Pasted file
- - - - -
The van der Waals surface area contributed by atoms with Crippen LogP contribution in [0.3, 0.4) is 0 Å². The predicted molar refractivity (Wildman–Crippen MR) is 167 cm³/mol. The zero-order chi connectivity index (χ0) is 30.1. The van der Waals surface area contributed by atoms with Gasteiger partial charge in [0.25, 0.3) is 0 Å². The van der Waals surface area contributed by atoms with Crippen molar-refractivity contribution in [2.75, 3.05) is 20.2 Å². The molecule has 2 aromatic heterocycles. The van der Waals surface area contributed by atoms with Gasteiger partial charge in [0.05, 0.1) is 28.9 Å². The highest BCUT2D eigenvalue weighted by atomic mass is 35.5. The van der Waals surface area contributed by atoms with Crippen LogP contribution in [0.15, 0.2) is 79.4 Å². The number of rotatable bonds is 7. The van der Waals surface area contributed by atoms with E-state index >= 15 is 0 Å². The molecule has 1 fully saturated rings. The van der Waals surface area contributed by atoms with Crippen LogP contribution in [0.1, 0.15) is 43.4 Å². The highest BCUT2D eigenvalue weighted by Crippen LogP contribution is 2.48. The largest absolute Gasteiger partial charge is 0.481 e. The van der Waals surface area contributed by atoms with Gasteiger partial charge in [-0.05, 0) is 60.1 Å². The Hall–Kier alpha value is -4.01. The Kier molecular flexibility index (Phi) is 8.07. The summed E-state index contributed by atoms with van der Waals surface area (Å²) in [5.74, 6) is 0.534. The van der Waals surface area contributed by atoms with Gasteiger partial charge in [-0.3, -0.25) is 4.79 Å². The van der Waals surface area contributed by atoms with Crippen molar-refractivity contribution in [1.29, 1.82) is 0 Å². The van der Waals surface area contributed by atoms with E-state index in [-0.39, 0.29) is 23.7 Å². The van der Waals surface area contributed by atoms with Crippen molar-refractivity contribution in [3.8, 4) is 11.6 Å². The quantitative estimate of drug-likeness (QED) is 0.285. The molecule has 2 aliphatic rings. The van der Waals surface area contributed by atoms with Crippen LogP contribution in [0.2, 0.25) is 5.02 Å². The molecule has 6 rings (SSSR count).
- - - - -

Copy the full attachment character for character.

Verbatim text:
The van der Waals surface area contributed by atoms with Crippen LogP contribution in [0.3, 0.4) is 0 Å². The predicted molar refractivity (Wildman–Crippen MR) is 167 cm³/mol. The zero-order chi connectivity index (χ0) is 30.1. The van der Waals surface area contributed by atoms with Gasteiger partial charge in [0.25, 0.3) is 0 Å². The van der Waals surface area contributed by atoms with Crippen molar-refractivity contribution in [2.75, 3.05) is 20.2 Å². The molecule has 2 aromatic heterocycles. The van der Waals surface area contributed by atoms with Gasteiger partial charge in [0.05, 0.1) is 28.9 Å². The highest BCUT2D eigenvalue weighted by atomic mass is 35.5. The van der Waals surface area contributed by atoms with Crippen LogP contribution in [0.15, 0.2) is 79.4 Å². The number of rotatable bonds is 7. The van der Waals surface area contributed by atoms with E-state index >= 15 is 0 Å². The molecule has 1 fully saturated rings. The van der Waals surface area contributed by atoms with Crippen LogP contribution in [0.1, 0.15) is 43.4 Å². The highest BCUT2D eigenvalue weighted by Crippen LogP contribution is 2.48. The largest absolute Gasteiger partial charge is 0.481 e. The van der Waals surface area contributed by atoms with Gasteiger partial charge in [-0.05, 0) is 60.1 Å². The Hall–Kier alpha value is -4.01. The Kier molecular flexibility index (Phi) is 8.07. The summed E-state index contributed by atoms with van der Waals surface area (Å²) in [5.74, 6) is 0.534. The van der Waals surface area contributed by atoms with Gasteiger partial charge in [-0.3, -0.25) is 4.79 Å². The van der Waals surface area contributed by atoms with Crippen molar-refractivity contribution in [1.29, 1.82) is 0 Å². The van der Waals surface area contributed by atoms with E-state index in [-0.39, 0.29) is 23.7 Å². The van der Waals surface area contributed by atoms with Crippen molar-refractivity contribution in [3.8, 4) is 11.6 Å². The quantitative estimate of drug-likeness (QED) is 0.285. The molecule has 2 aliphatic rings. The van der Waals surface area contributed by atoms with Crippen LogP contribution in [0.2, 0.25) is 5.02 Å². The molecule has 6 rings (SSSR count).